In the case of the miners we only asked for an inquiry, but no inquiry could be instituted; but on exactly the same set of facts an Amendment is framed for agriculture which expresses truly the position of the mining industry. In the one case we have the two Prime Ministers falling over each other in their mutual sympathy and desire to broaden the terms of the inquiry and to say that it shall really be made effective in every sense. In the other case, where the facts are exactly the same, where a basic industry is carried on, in conditions in which four-sevenths of the working population receive wages less than what would keep a slave in decency, the inquiry is refused by both right hon. Gentlemen. That does not lessen in any sense the necessity for, or our agreement with, an inquiry in the case of agriculture, except that we do hope, when we were talking about inquiries and Commissions and Committees, that it will not have the fate that attended the Sankey Commission which was set up in 1919.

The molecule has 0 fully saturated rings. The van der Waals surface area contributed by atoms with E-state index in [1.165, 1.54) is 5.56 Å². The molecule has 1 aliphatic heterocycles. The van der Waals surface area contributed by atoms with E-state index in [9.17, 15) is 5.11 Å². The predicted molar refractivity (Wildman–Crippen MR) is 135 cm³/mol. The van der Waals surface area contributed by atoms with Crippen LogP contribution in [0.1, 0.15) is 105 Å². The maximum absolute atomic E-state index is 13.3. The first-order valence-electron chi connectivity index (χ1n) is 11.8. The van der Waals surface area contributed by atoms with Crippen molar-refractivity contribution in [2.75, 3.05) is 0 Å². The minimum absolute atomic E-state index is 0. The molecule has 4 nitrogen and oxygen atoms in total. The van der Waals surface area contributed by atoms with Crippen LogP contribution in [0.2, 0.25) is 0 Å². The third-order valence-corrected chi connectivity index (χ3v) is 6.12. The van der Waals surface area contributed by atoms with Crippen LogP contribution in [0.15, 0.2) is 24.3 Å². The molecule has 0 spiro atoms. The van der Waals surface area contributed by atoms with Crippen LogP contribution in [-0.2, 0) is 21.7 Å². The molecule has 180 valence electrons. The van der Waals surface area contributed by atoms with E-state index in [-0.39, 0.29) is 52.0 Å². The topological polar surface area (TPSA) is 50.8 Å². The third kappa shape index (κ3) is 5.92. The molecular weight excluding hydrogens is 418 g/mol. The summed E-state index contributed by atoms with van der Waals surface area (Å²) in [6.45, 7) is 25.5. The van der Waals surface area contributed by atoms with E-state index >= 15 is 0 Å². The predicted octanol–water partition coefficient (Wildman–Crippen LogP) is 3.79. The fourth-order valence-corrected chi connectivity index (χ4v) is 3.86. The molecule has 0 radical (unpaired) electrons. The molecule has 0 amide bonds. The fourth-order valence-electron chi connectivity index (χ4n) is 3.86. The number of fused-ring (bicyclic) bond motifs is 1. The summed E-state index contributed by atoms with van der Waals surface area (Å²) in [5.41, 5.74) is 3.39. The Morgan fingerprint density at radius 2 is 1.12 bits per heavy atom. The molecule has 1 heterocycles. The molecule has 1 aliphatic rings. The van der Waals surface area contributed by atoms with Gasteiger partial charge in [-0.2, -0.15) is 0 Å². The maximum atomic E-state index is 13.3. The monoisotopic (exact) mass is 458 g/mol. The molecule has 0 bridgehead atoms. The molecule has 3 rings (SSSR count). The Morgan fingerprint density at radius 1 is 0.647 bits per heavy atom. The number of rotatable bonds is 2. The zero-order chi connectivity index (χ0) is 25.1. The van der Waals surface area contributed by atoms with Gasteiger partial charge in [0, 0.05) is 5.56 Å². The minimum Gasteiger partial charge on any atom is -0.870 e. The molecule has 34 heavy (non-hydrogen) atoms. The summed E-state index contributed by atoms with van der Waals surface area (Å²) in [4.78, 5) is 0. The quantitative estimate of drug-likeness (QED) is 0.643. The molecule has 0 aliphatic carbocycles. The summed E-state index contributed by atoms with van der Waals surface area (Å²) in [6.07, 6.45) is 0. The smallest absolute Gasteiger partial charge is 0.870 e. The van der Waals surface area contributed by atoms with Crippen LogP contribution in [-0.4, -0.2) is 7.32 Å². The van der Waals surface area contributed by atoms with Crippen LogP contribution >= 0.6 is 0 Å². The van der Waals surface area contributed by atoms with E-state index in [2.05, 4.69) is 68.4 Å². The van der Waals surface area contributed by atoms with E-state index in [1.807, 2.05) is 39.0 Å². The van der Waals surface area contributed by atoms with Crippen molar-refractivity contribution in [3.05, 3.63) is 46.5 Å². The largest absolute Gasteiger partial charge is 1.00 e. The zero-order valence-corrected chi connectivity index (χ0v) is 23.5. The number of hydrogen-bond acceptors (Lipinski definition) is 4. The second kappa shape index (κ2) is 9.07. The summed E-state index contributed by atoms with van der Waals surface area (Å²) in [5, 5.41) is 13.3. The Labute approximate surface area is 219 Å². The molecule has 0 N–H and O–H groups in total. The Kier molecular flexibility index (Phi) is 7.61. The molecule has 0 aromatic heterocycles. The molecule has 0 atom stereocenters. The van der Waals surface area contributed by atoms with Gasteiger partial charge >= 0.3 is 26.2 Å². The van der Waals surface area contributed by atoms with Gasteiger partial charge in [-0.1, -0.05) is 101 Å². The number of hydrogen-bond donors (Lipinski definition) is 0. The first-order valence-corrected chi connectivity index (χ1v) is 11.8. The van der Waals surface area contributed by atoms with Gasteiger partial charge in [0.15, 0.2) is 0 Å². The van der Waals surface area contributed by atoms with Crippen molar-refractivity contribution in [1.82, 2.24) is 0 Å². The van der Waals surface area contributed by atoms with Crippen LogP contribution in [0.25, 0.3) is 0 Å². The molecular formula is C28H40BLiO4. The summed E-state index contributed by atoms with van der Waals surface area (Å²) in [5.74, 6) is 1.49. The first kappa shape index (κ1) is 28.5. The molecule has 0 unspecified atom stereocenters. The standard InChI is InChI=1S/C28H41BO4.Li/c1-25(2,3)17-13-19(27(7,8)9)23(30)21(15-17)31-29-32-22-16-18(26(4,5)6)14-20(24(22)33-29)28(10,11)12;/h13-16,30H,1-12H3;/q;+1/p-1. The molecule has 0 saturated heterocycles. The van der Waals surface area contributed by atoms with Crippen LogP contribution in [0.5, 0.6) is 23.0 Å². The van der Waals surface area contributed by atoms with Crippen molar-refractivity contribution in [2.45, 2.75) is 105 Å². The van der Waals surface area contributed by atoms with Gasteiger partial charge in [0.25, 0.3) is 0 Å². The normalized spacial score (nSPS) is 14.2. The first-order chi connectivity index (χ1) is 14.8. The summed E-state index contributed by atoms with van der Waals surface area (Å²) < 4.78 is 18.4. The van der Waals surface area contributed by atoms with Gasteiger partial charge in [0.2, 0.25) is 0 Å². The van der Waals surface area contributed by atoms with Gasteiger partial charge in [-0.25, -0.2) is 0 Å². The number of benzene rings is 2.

The right hon. Gentleman the Member for Carnarvon Boroughs made a certain reference to unemployment, and he took up the position that one ought to believe that once normal trade was restored unemployment would vanish. I have known very few Members of this House who had any such idea. I think that he evolved that opinion entirely out of his own inner consciousness, because we know well that under the capitalistic system you are bound to have, and always have had since the system was established, thousands and tens of thousands who were unemployed. Why, the very Government that came in in the year 1905, in which the right hon. Gentleman himself once held office, was presided over by Sir Henry Campbell-Bannerman, who in that very year stated that there were 13,000,000 on the verge of starvation and hundreds of thousands of unemployed. And anybody who cares to search the returns can easily find out, if he does not already know—and I can hardly imagine any Member of Parliament who does not know—that even when prosperity was at its very highest stage, in the '70's, as a consequence of the Franco-Prussian War, in the middle '60's and in the '80's, in all those periods, which may be numbered by decades, there were tens of thousands who were constantly unemployed.